A Shadow Culture
Residential life also plays an important role in the educational mission of any college or university. After all, most students spend far more time in the residence hall than they do in their classes. But if Catholic content is thin on the academic side at Catholic colleges, it is almost non-existent in the dormitories. The administrators we interviewed confirmed that very few residential life programs dealt with religious issues. The Association for Student Affairs at Catholic Colleges and Universities is trying to address this gap by providing opportunities for student affairs professionals to increase their knowledge and understanding of the Catholic tradition and how it applies to their day-to-day work with students. As part of that effort, they have recently published Principles of Good Practice for Student Affairs at Catholic Colleges and Universities. These are important developments, but they are first steps. Much more is needed.
Resident advisers play an important role in shaping the culture at Catholic colleges and universities. Yet R.A.’s rarely convey Catholic teaching about sexual intimacy, drinking and substance abuse to their residents. Nor do they challenge the consumer culture that is so powerful among students. While R.A.’s spend a fair amount of time focusing on legal and safety issues, they do not give equal time to sharing a Catholic perspective on social behavior, interaction and responsibility. Donna Freitas makes this point rather dramatically in Sex and the Soul (Oxford), when she points out that of all the students she interviewed, “the Catholics laughed the most, or if they didn’t laugh, they looked at me quizzically when I enquired what they learned from their faith tradition about sex and dating.” She concludes that “when it comes to sex and religion, Catholic schools are little different from public and private ones. Many parents surely imagine that sending their children to a Catholic school implies that they will be educated within a Catholic community. But…this is likely not the case.”
Unless Catholic colleges and universities take dramatic action, the shadow culture within residence halls will deepen. Such a culture poses real threats to students and undermines the Catholic character, identity and mission of the institution. Cooperation across all of Catholic higher education will be necessary on this front. Otherwise institutions that adopt a more serious Catholic approach could suffer in the marketplace.
Many professors and administrators at Catholic universities believe their institutions are doing fine. They insist that a Catholic school that requires one or two theology courses and emphasizes spirituality, service and social justice and that has a vibrant campus ministry offers a thoroughly Catholic collegiate experience. We disagree. We believe that the Catholic tradition must be integrated into every aspect of university life.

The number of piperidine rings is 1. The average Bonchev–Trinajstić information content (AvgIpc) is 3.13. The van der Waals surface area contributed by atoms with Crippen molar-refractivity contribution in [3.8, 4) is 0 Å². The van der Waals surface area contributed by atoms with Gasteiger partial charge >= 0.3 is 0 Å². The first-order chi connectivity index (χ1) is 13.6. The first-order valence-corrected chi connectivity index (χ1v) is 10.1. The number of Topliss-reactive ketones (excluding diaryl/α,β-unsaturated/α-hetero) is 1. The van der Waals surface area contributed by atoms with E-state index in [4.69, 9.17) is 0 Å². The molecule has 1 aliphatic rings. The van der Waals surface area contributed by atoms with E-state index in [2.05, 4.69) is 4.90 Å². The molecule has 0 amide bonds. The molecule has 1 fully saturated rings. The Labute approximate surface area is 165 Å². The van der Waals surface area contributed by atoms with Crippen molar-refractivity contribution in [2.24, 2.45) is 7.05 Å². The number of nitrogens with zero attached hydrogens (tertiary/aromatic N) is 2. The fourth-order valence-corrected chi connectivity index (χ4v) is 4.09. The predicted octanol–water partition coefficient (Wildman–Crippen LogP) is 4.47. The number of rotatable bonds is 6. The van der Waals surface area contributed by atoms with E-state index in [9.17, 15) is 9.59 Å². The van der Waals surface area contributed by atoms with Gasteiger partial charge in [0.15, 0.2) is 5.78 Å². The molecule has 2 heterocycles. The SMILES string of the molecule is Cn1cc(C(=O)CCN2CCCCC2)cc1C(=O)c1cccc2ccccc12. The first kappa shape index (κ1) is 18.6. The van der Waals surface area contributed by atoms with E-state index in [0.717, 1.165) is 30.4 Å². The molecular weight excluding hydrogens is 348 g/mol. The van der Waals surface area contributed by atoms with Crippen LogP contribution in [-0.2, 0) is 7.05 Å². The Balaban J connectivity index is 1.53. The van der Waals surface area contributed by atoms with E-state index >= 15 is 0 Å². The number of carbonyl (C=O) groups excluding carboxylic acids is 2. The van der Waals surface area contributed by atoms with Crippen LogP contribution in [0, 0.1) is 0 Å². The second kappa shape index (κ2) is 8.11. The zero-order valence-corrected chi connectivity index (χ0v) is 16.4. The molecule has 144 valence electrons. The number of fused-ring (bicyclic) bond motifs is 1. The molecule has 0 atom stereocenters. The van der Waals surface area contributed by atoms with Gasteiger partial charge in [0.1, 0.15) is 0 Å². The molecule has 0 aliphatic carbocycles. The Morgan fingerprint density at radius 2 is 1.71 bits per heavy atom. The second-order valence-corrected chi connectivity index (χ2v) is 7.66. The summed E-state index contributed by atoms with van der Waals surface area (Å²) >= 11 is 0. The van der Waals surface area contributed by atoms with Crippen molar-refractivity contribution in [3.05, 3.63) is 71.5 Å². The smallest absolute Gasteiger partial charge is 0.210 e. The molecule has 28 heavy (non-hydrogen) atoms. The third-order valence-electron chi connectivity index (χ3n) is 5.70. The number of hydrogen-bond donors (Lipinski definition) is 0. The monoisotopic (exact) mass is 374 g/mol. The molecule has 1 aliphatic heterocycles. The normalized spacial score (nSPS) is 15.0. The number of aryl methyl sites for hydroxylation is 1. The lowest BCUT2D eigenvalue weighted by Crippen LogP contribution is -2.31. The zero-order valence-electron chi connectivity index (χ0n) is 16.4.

Administrators at Catholic schools like to emphasize that Catholic colleges and universities are where the church does its thinking. Catholic thinking certainly takes place in theology departments, yet important modern issues relating to the faith and its practice also arise in philosophy, literature, history, sociology, biology, chemistry, physics and business. These subjects are the heart of any modern college or university, and Catholic schools must do more to connect them to the faith. The pertinent religious issues extend far beyond ethical matters and involve important Catholic beliefs and church teachings. How much Catholic thinking can take place on college campuses if most Catholic faculty members know little about how their own discipline relates to the faith?
Our book, Catholic Higher Education: A Culture in Crisis (Oxford University Press, 2006) was grounded in a two-part leadership study of Catholic colleges and universities conducted in 2002-5. Phase one used a 12-page open-ended questionnaire that was sent to all presidents of Catholic colleges and universities in the United States. The responses from 55 percent of the presidents provided a snapshot of the leadership landscape in Catholic higher education in the summer of 2002.
Phase two focused on how senior administrators at Catholic institutions understood Catholic identity and what it meant in terms of their own leadership. In-depth interviews were conducted with 124 senior administrators at 33 broadly representative institutions among all Carnegie classifications, with a balance among institutions bounded by laypersons, diocese and a broad array of men and women’s religious congregations. Sites included institutions in cities, suburbs and rural areas across all geographic regions.